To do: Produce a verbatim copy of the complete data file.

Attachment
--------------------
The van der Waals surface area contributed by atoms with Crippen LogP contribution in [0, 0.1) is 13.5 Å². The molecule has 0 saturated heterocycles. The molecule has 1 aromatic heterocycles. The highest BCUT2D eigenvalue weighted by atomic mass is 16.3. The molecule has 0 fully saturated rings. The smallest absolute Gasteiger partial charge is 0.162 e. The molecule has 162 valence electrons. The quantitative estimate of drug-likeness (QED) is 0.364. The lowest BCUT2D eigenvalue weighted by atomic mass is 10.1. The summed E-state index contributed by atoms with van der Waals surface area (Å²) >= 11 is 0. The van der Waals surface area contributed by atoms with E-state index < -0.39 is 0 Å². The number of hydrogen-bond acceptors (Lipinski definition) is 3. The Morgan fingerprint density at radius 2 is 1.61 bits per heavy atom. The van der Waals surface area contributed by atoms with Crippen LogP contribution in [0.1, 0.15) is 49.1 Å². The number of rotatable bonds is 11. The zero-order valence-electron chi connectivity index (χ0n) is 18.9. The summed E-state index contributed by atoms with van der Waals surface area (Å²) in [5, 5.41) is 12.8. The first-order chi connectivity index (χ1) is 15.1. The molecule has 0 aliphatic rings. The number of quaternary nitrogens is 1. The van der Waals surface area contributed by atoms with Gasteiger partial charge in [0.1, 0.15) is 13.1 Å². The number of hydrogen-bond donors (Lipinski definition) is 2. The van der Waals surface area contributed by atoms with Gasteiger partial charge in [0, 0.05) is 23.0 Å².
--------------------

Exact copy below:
The van der Waals surface area contributed by atoms with Crippen LogP contribution in [0, 0.1) is 13.5 Å². The molecule has 0 saturated heterocycles. The molecule has 1 aromatic heterocycles. The highest BCUT2D eigenvalue weighted by atomic mass is 16.3. The molecule has 0 fully saturated rings. The smallest absolute Gasteiger partial charge is 0.162 e. The molecule has 162 valence electrons. The quantitative estimate of drug-likeness (QED) is 0.364. The lowest BCUT2D eigenvalue weighted by atomic mass is 10.1. The summed E-state index contributed by atoms with van der Waals surface area (Å²) >= 11 is 0. The van der Waals surface area contributed by atoms with E-state index < -0.39 is 0 Å². The number of hydrogen-bond acceptors (Lipinski definition) is 3. The Morgan fingerprint density at radius 2 is 1.61 bits per heavy atom. The van der Waals surface area contributed by atoms with Crippen LogP contribution in [0.1, 0.15) is 49.1 Å². The number of rotatable bonds is 11. The zero-order valence-electron chi connectivity index (χ0n) is 18.9. The summed E-state index contributed by atoms with van der Waals surface area (Å²) in [5, 5.41) is 12.8. The first-order chi connectivity index (χ1) is 15.1. The molecule has 0 aliphatic rings. The number of quaternary nitrogens is 1. The van der Waals surface area contributed by atoms with Gasteiger partial charge in [0.1, 0.15) is 13.1 Å². The number of hydrogen-bond donors (Lipinski definition) is 2. The van der Waals surface area contributed by atoms with Gasteiger partial charge in [0, 0.05) is 23.0 Å².